Some comp safari/ultra4 cars have more money in their shocks than most of us have in their entire car, so I'd say we shouldn't waste too much time looking at these. Anyway, from how I understand suspension for going fast in the most simplistic way is this:
You need to aim for the softest spring you can possibly fit without the wheel hitting the bump stops too often. And to do that the shocks are the main thing. So too high a damping rate will make it a bone shaker. So dampers have a variable damping rate. To achieve this, there are 2 options:
A bypass damper, which makes the damper rate higher the further it moves up the stroke. These are being used for baja and ultra 4, and in recent years also getting used in comp safari.
The other option is different damper rates for different speeds. So dampers that have adjusters for high speed and low speed. These are used in WRC and Dakar.
I am not sure why the different approaches are used in different disciplines. I think a big problem with the setup on ultra 4 etc, is 3 dampers per wheel: so there is a coilover, a bypass and the hydraulic bumpstop. So you have 12 dampers on the car. Where as WRC have everything, including the bump stop built in a single damper, so you only have 4 dampers on the car. Dakar cars have usually 2 dampers per corner.
The tricky bit is setting them up. the dampers can be rebuild and revalved to make the car handle the way you like. To do this you need to go testing and try several different valvings and springs untill it behaves the way you want. Ideally, you need to get a couple of sets of dampers, so you can test while your shock technician revalves another set, than swap over. When I mention a shock technician, we probably start to think it gets a bit involved. So once you have spend a load of money on the actual shocks, you are going to spend even more money on getting them dialled in properly. Here is were we just cannot keep up with big spenders basically.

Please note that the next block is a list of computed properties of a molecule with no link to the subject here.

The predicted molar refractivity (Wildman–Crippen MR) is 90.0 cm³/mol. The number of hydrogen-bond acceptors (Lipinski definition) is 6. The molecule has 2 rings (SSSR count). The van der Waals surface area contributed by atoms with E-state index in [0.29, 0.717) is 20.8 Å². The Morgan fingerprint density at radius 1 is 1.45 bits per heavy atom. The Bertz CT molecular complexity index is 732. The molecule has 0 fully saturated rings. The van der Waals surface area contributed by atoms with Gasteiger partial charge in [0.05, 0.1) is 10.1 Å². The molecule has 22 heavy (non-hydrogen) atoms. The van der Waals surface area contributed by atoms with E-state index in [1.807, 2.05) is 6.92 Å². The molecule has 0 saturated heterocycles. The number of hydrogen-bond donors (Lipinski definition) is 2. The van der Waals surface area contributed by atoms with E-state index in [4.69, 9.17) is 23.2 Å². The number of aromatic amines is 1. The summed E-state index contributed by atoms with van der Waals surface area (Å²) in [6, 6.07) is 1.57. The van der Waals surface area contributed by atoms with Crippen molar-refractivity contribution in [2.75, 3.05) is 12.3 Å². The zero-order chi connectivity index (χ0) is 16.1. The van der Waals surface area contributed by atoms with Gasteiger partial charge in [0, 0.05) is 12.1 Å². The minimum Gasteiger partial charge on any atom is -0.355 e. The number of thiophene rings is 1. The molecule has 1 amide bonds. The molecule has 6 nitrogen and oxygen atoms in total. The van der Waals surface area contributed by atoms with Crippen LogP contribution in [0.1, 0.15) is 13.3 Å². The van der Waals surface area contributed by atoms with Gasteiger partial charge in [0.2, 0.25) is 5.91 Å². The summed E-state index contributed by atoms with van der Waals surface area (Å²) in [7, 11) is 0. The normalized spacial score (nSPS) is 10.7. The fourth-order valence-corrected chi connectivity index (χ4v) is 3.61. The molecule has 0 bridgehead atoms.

Interestingly, In a tuning guide for fox shocks, they stated that they make many more shocks than they make valving sets, so the majority just fits them out of the box and call it done, never really get the full benefit.
Anyway, back to the level were most of us operate, I have never got too far into dampers myself, but Fox does the truck & SUV range, which allows their dampers to be used as a direct fit to your car. There is this one, called the IFP which has no external reservoir:
Or this one with external reservoir and adjuster:
I had an adjustable set at the front, and the IFPs at the back for croatia. (Prolinx only had 2 external reservoir versions in stock at the time) And they were a different league from the old man emus I had previously. So that is my recommendation. even just fitting the IFPs will be a big improvement over any mass production damper. And at that price, i'd say it is the best bang for buck you are ever going to get for your suspension.
I don't think a bypass damper has much to offer on a defender, as it is not a good fit at the front, but the high speed/low speed adjustment approach is certainly a good thing to have.
There are problems though,as the the pin fixings have very stiff rubbers. I didn't dare to do them up fully, which resulted in 1 damper loosing its rubbers somewhere on the M40. So Then I did do them up as tight as possible. This resulted in the shafts bending under full articulation. So although I recommend them, I would replace the bottom pin fixings for rodends at the bottom.
When we have are soft springs, cornering gets interesting, so an anti roll bar can be used, but this makes setting up harder again as the roll bar also influences wheel movement at speed. Also for cornering, castor is good for steering feel and it means your wheel will roll on camber in corners, which is good to get it to turn in.
Anyway, from my little knowledge of suspension.